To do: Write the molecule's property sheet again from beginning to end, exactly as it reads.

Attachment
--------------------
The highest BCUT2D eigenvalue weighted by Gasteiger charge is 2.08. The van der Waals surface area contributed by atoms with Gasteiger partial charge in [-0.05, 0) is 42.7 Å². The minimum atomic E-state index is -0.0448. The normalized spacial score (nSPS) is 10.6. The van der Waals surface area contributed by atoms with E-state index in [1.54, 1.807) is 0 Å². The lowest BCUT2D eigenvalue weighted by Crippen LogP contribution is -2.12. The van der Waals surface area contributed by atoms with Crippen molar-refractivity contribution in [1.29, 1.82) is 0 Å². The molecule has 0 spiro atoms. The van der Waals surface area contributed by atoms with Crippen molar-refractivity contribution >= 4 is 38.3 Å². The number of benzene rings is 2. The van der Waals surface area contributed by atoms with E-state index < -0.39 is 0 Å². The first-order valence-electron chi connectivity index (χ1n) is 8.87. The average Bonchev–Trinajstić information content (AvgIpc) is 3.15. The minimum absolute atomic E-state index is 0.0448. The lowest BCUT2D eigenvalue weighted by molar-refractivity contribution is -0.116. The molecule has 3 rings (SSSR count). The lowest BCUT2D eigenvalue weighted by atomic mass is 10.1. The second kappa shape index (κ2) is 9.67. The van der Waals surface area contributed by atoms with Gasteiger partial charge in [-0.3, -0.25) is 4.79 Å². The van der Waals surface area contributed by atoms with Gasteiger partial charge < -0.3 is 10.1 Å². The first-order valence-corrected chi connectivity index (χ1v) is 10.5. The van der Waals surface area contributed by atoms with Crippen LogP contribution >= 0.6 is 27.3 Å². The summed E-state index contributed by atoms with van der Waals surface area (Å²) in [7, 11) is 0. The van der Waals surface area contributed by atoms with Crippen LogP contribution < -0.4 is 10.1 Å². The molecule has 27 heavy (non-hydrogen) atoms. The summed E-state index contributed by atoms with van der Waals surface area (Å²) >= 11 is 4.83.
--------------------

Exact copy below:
The highest BCUT2D eigenvalue weighted by Gasteiger charge is 2.08. The van der Waals surface area contributed by atoms with Gasteiger partial charge in [-0.05, 0) is 42.7 Å². The minimum atomic E-state index is -0.0448. The normalized spacial score (nSPS) is 10.6. The van der Waals surface area contributed by atoms with E-state index in [1.54, 1.807) is 0 Å². The lowest BCUT2D eigenvalue weighted by Crippen LogP contribution is -2.12. The van der Waals surface area contributed by atoms with Crippen molar-refractivity contribution in [1.29, 1.82) is 0 Å². The molecule has 0 spiro atoms. The van der Waals surface area contributed by atoms with Crippen molar-refractivity contribution >= 4 is 38.3 Å². The number of benzene rings is 2. The van der Waals surface area contributed by atoms with E-state index < -0.39 is 0 Å². The first-order valence-electron chi connectivity index (χ1n) is 8.87. The average Bonchev–Trinajstić information content (AvgIpc) is 3.15. The minimum absolute atomic E-state index is 0.0448. The lowest BCUT2D eigenvalue weighted by molar-refractivity contribution is -0.116. The molecule has 3 rings (SSSR count). The lowest BCUT2D eigenvalue weighted by atomic mass is 10.1. The second kappa shape index (κ2) is 9.67. The van der Waals surface area contributed by atoms with Gasteiger partial charge in [-0.3, -0.25) is 4.79 Å². The van der Waals surface area contributed by atoms with Gasteiger partial charge < -0.3 is 10.1 Å². The first-order valence-corrected chi connectivity index (χ1v) is 10.5. The van der Waals surface area contributed by atoms with Crippen LogP contribution >= 0.6 is 27.3 Å². The summed E-state index contributed by atoms with van der Waals surface area (Å²) in [7, 11) is 0. The van der Waals surface area contributed by atoms with Crippen LogP contribution < -0.4 is 10.1 Å². The molecule has 27 heavy (non-hydrogen) atoms. The summed E-state index contributed by atoms with van der Waals surface area (Å²) >= 11 is 4.83.